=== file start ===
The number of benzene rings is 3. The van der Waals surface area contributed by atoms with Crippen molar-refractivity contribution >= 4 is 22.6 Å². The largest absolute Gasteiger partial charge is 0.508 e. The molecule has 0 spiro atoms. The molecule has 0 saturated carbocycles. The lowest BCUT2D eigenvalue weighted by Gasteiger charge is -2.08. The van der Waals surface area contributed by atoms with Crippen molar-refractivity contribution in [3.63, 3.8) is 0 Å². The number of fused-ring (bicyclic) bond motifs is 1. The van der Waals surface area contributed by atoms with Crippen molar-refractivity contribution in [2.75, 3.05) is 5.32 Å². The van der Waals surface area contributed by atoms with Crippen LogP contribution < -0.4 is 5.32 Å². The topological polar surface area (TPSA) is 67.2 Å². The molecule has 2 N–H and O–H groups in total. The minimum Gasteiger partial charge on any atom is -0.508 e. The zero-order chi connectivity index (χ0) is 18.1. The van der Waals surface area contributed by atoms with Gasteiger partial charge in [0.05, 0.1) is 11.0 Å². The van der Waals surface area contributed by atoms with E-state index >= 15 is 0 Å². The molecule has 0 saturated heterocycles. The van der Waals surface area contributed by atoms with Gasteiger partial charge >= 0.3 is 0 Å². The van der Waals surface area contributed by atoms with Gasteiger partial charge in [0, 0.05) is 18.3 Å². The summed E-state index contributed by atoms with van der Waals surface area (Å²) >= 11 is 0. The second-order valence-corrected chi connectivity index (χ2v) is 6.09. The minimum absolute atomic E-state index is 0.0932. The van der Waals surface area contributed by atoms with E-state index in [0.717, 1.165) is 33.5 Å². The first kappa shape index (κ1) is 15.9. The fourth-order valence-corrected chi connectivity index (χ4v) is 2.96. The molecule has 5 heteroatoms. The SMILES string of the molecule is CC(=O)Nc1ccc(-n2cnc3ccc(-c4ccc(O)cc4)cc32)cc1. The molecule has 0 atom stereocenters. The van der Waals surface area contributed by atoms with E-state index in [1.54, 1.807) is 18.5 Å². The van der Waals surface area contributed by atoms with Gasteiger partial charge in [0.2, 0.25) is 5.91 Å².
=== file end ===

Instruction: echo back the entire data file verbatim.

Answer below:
The number of benzene rings is 3. The van der Waals surface area contributed by atoms with Crippen molar-refractivity contribution >= 4 is 22.6 Å². The largest absolute Gasteiger partial charge is 0.508 e. The molecule has 0 spiro atoms. The molecule has 0 saturated carbocycles. The lowest BCUT2D eigenvalue weighted by Gasteiger charge is -2.08. The van der Waals surface area contributed by atoms with Crippen molar-refractivity contribution in [3.63, 3.8) is 0 Å². The number of fused-ring (bicyclic) bond motifs is 1. The van der Waals surface area contributed by atoms with Crippen molar-refractivity contribution in [2.75, 3.05) is 5.32 Å². The van der Waals surface area contributed by atoms with Crippen LogP contribution < -0.4 is 5.32 Å². The topological polar surface area (TPSA) is 67.2 Å². The molecule has 2 N–H and O–H groups in total. The minimum Gasteiger partial charge on any atom is -0.508 e. The zero-order chi connectivity index (χ0) is 18.1. The van der Waals surface area contributed by atoms with Gasteiger partial charge in [0.05, 0.1) is 11.0 Å². The van der Waals surface area contributed by atoms with E-state index >= 15 is 0 Å². The molecule has 0 saturated heterocycles. The van der Waals surface area contributed by atoms with Gasteiger partial charge >= 0.3 is 0 Å². The van der Waals surface area contributed by atoms with Gasteiger partial charge in [0, 0.05) is 18.3 Å². The summed E-state index contributed by atoms with van der Waals surface area (Å²) >= 11 is 0. The second-order valence-corrected chi connectivity index (χ2v) is 6.09. The minimum absolute atomic E-state index is 0.0932. The van der Waals surface area contributed by atoms with E-state index in [0.717, 1.165) is 33.5 Å². The first kappa shape index (κ1) is 15.9. The fourth-order valence-corrected chi connectivity index (χ4v) is 2.96. The molecule has 5 heteroatoms. The SMILES string of the molecule is CC(=O)Nc1ccc(-n2cnc3ccc(-c4ccc(O)cc4)cc32)cc1. The molecule has 0 atom stereocenters. The van der Waals surface area contributed by atoms with E-state index in [1.54, 1.807) is 18.5 Å². The van der Waals surface area contributed by atoms with Gasteiger partial charge in [0.2, 0.25) is 5.91 Å².